Some four miles ahead there is a turn off to Silver Lake and the town of Westwood. It’s a good paved road. We’ll deal with Westwood under the ‘Road Trip to Lake Almanor’.
The turn off to Sliver Lake on the right is well marked. The gravel road leading up a small canyon parallels the headwaters of the Susan River which is hardly a river- more of a creek. It can be fun fishing for pan fry given enough water. Silver Lake is an old forest service long term lease site for summer cabins, a practice that has been abandoned for some time. There are perhaps a dozen of the old structures on the lake. It has a ‘Golden Pond” ambiance and is pretty spectacular with a huge granite outcropping along the far west shore. The campground is spacious and can handle large RV’s. There are no hook ups, but you’re in a fairly remote area bordering the Caribou Wilderness. The fishing is good but limited unless you have a boat. There used to be a small store that rented boats but it seems to come and go with the seasons. The Caribou Wilderness has over twenty lakes, numerous ponds and springs. To the west it borders Lassen Park. The lakes are planted and the fishing is usually good. The best website for info is usually Wikipedia or the Forest Service sites. The drawback of Caribou and Silver Lake are the mosquitos which can be intense until mid-July. August and September are great months for a visit.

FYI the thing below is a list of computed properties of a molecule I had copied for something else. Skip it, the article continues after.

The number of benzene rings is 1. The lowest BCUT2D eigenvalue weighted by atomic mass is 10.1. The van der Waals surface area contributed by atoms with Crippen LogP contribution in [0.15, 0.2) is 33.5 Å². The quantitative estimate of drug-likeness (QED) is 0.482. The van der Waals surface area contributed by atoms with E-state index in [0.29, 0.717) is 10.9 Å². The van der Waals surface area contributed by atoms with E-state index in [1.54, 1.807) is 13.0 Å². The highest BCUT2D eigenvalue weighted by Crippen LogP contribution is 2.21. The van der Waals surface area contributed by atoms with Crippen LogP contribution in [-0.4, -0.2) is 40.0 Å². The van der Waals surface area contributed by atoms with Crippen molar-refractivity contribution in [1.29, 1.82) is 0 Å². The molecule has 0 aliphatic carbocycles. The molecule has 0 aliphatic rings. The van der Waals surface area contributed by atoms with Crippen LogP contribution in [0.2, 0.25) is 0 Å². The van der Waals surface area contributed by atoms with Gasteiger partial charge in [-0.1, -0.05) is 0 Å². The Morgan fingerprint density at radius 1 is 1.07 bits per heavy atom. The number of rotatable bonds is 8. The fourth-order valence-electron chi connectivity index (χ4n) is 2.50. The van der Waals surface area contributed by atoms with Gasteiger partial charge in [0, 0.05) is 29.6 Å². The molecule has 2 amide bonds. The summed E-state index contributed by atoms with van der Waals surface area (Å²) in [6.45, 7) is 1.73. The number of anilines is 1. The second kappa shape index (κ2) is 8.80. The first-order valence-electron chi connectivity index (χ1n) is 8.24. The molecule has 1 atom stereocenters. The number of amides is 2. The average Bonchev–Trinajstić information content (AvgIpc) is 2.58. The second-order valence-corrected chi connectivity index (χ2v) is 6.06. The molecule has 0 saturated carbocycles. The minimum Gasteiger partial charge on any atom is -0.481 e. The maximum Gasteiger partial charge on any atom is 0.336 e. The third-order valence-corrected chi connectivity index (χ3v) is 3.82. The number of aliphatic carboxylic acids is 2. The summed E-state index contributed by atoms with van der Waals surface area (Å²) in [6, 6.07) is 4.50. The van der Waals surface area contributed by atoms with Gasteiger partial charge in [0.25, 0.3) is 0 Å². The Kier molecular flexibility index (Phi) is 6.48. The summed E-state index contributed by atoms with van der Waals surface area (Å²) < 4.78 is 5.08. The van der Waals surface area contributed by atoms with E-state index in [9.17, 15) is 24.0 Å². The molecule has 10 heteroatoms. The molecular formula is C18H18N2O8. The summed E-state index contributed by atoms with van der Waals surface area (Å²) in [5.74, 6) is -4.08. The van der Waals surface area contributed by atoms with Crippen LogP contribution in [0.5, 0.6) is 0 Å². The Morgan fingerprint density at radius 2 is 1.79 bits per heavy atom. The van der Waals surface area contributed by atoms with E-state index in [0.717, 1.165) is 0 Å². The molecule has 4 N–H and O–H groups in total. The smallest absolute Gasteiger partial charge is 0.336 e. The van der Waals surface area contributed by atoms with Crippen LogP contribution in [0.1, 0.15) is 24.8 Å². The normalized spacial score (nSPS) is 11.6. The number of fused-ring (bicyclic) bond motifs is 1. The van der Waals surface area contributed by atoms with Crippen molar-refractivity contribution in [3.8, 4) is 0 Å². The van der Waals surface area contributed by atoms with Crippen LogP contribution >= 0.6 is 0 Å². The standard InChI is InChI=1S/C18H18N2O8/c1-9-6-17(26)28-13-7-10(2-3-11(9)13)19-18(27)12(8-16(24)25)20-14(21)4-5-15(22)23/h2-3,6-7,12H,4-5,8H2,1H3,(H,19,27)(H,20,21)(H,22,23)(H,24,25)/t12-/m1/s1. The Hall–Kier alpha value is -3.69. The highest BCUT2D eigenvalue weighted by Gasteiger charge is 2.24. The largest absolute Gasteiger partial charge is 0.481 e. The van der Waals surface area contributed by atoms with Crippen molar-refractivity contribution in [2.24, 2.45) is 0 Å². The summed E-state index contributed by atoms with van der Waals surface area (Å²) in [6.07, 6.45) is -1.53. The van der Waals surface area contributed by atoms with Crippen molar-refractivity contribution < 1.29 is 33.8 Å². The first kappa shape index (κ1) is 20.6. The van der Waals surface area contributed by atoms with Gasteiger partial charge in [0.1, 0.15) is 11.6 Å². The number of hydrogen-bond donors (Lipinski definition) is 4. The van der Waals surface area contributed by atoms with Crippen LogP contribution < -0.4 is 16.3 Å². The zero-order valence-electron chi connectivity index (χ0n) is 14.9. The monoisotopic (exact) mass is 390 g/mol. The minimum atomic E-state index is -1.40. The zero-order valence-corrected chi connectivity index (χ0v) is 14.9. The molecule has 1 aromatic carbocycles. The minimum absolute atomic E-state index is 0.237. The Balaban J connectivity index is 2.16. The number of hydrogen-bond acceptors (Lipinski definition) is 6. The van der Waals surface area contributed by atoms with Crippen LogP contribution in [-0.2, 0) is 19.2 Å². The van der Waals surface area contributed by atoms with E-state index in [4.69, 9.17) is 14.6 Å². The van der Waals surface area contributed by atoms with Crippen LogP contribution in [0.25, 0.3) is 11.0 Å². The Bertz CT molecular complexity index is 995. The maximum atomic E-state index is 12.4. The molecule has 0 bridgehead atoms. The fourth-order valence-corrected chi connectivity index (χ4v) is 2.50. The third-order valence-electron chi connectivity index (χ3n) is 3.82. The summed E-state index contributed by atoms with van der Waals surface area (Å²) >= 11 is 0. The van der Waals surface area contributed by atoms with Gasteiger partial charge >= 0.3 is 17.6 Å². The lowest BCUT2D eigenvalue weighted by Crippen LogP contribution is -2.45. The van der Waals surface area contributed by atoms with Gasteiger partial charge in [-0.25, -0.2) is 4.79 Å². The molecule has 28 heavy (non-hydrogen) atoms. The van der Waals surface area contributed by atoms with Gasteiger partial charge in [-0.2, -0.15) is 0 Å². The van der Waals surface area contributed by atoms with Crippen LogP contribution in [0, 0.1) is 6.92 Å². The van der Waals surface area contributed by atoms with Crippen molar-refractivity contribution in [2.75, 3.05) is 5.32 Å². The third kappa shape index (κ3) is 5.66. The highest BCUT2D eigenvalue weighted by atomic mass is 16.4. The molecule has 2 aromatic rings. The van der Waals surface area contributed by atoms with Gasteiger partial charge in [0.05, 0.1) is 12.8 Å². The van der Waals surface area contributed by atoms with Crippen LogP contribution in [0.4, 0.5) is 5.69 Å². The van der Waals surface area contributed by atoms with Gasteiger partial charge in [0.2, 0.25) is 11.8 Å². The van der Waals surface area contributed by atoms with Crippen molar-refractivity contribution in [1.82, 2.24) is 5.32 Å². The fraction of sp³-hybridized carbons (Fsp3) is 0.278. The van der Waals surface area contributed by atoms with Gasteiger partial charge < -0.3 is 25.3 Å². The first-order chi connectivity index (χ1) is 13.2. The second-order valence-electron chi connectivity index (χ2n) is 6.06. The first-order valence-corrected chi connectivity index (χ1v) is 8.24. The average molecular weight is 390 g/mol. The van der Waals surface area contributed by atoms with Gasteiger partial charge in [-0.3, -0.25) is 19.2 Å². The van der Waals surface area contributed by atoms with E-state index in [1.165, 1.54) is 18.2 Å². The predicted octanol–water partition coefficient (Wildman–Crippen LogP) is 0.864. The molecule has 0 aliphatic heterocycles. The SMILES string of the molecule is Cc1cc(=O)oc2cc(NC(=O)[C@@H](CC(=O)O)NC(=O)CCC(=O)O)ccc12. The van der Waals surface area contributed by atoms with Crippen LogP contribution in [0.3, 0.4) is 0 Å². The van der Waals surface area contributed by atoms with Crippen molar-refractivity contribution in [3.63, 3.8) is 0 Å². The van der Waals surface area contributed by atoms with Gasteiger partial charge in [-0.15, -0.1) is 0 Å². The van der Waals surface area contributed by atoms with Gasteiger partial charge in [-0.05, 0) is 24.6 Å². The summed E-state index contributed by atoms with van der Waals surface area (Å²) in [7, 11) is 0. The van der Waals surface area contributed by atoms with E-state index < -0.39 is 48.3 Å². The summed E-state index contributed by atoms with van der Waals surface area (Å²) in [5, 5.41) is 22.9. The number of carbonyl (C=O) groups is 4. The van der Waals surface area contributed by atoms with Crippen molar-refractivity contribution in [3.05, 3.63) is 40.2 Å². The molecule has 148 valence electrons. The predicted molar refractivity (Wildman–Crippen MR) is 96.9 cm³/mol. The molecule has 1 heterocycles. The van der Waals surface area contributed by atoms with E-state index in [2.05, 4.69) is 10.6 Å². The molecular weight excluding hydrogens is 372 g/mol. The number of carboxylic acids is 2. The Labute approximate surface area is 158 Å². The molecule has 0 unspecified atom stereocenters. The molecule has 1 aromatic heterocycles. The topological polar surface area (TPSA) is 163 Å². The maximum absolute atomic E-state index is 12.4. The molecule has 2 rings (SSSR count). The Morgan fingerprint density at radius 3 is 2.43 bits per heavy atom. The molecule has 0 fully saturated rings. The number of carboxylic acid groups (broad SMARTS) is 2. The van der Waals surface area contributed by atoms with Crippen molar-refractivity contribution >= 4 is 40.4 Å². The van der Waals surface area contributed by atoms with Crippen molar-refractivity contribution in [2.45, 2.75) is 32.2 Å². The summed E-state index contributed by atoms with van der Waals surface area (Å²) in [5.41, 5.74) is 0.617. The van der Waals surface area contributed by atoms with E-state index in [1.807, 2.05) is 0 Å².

Continuing on to Susanville via 44, you’ll come to two large, shallow reservoirs on the right called Hog Flat and McCoy Flat Reservoir.